Reply ID 66534

01/09/2009 by Dave

The WILLIAM BAKER TECHNICAL SCHOOL, GOLDINGS, HERTFORD, a Barnardo home tucked in to 100 acres of grounds by the village of Waterford. Who can recall this wonderful school for Barnardo boys, and a credit to Barnardo’s for their forward thinking that helped teach the boys a trade that would help them climb the ladder of success which many of them didn’t experience until they became a “Goldings Boy” The school compared to others didn’t have a very long life 1922-1967, but it’s name is still recalled today, not only by the “Boys” but also by former staff with fond memories, and also people who were aware of it’s presence in the community. Since 1958 and unofficially before, the school has held it’s annual reunion back in their adopted town of Hertford, every year without fail, and many travel from the Commonwealth to be among the many friends they made when they lived at “Goldings” who after Goldings emigrated. This idea of a reunion was the brainchild of Mr Wheatley who suggested the first Saturday in October. Mr Wheatley was our headmaster from 1945-66, shortly before the school closed, and must be credited with the many improvements to the school and innovations that are still to this day reborn as modern ideas! Along with his loyal staff, and mostly were local people, many successes were achieved. Many of the boys remained in Hertford and married local girls, so if you were once a “Goldings Boy” or you are in touch with any of them please mention our forth coming reunion for this year which will be held at Sele Farm Community Centre, Perret Gardens, Longwood Road, Hertford, SG14 2LW, anyone is welcome who holds an interest in Goldings, or Barnardo children, and admission is free. On the day we display many images of Goldings and surrounding area’s from yesteryear that many will find interesting to recall. We have through Helen Gurney, Hertford Museum had wonderful support with this project, and this year we will be once again supported by the Mayor and Mayoress of Hertford who will be in attendance at our reunion. If you require further information, please visit our web site http://www.goldings.org or contact me on 01922 615789 Dave Blower, many thanks for taking the time to read this letter.


Reply ID 66541

01/09/2009 by exiled_in_Reading

I was interested to note the Goldings chapel recently sold in June 2009 for 3.4 mill...


Reply ID 66545

01/09/2009 by Leo Densian

quote:
Originally posted by exiled_in_Reading
I was interested to note the Goldings chapel recently sold in June 2009 for 3.4 mill...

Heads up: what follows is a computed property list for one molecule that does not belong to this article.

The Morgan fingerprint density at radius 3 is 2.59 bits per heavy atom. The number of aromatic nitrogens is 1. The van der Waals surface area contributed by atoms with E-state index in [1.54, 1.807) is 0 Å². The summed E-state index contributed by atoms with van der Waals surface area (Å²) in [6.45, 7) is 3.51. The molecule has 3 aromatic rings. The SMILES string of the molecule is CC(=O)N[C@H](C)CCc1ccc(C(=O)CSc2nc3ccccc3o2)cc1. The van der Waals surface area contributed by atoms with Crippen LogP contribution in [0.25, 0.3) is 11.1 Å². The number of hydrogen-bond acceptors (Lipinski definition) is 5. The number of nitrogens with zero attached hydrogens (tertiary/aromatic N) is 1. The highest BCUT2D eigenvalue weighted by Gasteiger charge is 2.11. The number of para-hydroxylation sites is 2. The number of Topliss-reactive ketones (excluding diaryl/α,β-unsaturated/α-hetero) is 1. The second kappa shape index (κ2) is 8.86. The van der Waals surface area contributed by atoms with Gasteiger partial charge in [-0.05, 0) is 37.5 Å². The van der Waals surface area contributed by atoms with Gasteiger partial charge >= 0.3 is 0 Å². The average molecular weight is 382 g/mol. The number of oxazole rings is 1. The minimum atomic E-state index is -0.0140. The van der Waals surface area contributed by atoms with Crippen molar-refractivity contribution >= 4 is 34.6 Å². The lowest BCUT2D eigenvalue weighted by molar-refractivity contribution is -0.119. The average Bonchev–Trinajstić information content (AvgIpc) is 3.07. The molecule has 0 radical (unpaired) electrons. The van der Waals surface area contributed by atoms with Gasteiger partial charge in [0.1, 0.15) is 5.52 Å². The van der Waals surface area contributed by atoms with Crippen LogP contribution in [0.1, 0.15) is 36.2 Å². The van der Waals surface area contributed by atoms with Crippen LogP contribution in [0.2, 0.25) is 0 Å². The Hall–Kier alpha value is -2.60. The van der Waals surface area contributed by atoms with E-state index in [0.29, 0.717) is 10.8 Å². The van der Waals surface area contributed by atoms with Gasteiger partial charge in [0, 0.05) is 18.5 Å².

Fair old reduction then - it started at £4.2m as I recall


Reply ID 66546

01/09/2009 by exiled_in_Reading

quote:
Originally posted by Leo Densian
quote:
Originally posted by exiled_in_Reading
I was interested to note the Goldings chapel recently sold in June 2009 for 3.4 mill...
Fair old reduction then - it started at £4.2m as I recall
4.5 actually http://property.timesonline.co.uk/tol/life_and_style/property/buying_and_selling/article2785272.ece


Reply ID 66786

09/09/2009 by Dave

LETTER OF APPRECIATION THE HEADMASTER received the following letter of appreciation from Mr. Bassett, father of Tony and John, who both set such a fine example of how to make the best of the facilities available to boys who come to this School. Dear Sir, I am writing to you to express my thanks to you, and all of your staff for the education my two boys received while being at your school, and amongst other things the kindness, care and thought which everyone of you have showed towards them. I shall always be grateful to you, also my thoughts will always be with you. May God bless you and help you to carry on the good work so that other children may benefit from your school. Once again my thanks from the bottom of my heart. Yours very truly, (signed) J. Bassett


Reply ID 67181

22/09/2009 by Dave

School Goldonian Booklet 1935 FEAST NIGHT ON 21st December, the whole School assembled in the gymnasium for the purpose of witnessing an entertainment given by members of the Staff and friends. This "night of nights" is usually termed "Feast Night," which is held to celebrate the approach of the Christmas holidays and the half-termly respite from Night School. As the boys, Staff, and their wives and families, filed into the gymnasium, two "whackers-out" gave each person a large bag of sweets and some nuts and oranges—probably given as an inducement to the recipients to refrain from giving vent. to their feelings during the performance! The School Prefects, assisted by Mr. Culver, gave us several very amusing and interesting short sketches, which were received most favourably by an appreciative audience. These sketches lasted for about an hour and a half. Then came an interval for refreshments, which were also favourably received! Then we were entertained by members of the Staff and their friends in a "snappy" revue entitled, 'The New Broadcasting Station at Sleepyville." It would be invidious were I to mention any particular member of the company as being outstanding. Each one of them was excellent in his particular part; each turn "put over the air" received great applause, and some of the items were really very amusing. We were indebted to Mr. Mitchell and his collaborator, Mr. Hemming, for writing and producing such an amusing farce. Everyone present voted it one of the most enjoyable evenings spent at Goldings.